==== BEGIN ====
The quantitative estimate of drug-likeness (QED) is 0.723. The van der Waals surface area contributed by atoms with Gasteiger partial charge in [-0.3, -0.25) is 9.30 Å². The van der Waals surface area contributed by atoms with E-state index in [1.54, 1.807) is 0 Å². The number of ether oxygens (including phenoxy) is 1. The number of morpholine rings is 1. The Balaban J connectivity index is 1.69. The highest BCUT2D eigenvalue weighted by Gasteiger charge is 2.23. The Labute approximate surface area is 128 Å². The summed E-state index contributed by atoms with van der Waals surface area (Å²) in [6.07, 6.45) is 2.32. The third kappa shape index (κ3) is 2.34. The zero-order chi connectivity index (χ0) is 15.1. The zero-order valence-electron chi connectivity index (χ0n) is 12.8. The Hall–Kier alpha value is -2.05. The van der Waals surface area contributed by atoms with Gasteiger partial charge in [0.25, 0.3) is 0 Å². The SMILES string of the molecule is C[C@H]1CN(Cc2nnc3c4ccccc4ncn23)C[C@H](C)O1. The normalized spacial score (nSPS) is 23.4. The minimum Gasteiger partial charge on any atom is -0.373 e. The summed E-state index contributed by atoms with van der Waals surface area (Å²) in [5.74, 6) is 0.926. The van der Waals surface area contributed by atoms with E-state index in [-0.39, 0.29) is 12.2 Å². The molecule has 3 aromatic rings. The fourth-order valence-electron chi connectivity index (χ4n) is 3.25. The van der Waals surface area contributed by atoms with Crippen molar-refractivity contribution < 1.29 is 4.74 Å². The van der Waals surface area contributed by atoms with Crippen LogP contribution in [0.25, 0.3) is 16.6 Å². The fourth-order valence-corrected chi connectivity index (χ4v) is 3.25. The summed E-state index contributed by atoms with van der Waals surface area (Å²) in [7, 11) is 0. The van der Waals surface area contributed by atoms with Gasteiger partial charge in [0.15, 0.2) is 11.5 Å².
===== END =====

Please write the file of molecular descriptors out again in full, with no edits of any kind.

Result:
The quantitative estimate of drug-likeness (QED) is 0.723. The van der Waals surface area contributed by atoms with Gasteiger partial charge in [-0.3, -0.25) is 9.30 Å². The van der Waals surface area contributed by atoms with E-state index in [1.54, 1.807) is 0 Å². The number of ether oxygens (including phenoxy) is 1. The number of morpholine rings is 1. The Balaban J connectivity index is 1.69. The highest BCUT2D eigenvalue weighted by Gasteiger charge is 2.23. The Labute approximate surface area is 128 Å². The summed E-state index contributed by atoms with van der Waals surface area (Å²) in [6.07, 6.45) is 2.32. The third kappa shape index (κ3) is 2.34. The zero-order chi connectivity index (χ0) is 15.1. The zero-order valence-electron chi connectivity index (χ0n) is 12.8. The Hall–Kier alpha value is -2.05. The van der Waals surface area contributed by atoms with Gasteiger partial charge in [0.25, 0.3) is 0 Å². The SMILES string of the molecule is C[C@H]1CN(Cc2nnc3c4ccccc4ncn23)C[C@H](C)O1. The normalized spacial score (nSPS) is 23.4. The minimum Gasteiger partial charge on any atom is -0.373 e. The summed E-state index contributed by atoms with van der Waals surface area (Å²) in [5.74, 6) is 0.926. The van der Waals surface area contributed by atoms with E-state index in [-0.39, 0.29) is 12.2 Å². The molecule has 3 aromatic rings. The fourth-order valence-electron chi connectivity index (χ4n) is 3.25. The van der Waals surface area contributed by atoms with Crippen molar-refractivity contribution < 1.29 is 4.74 Å². The van der Waals surface area contributed by atoms with Crippen LogP contribution in [0.25, 0.3) is 16.6 Å². The fourth-order valence-corrected chi connectivity index (χ4v) is 3.25. The summed E-state index contributed by atoms with van der Waals surface area (Å²) in [7, 11) is 0. The van der Waals surface area contributed by atoms with Gasteiger partial charge in [0.15, 0.2) is 11.5 Å².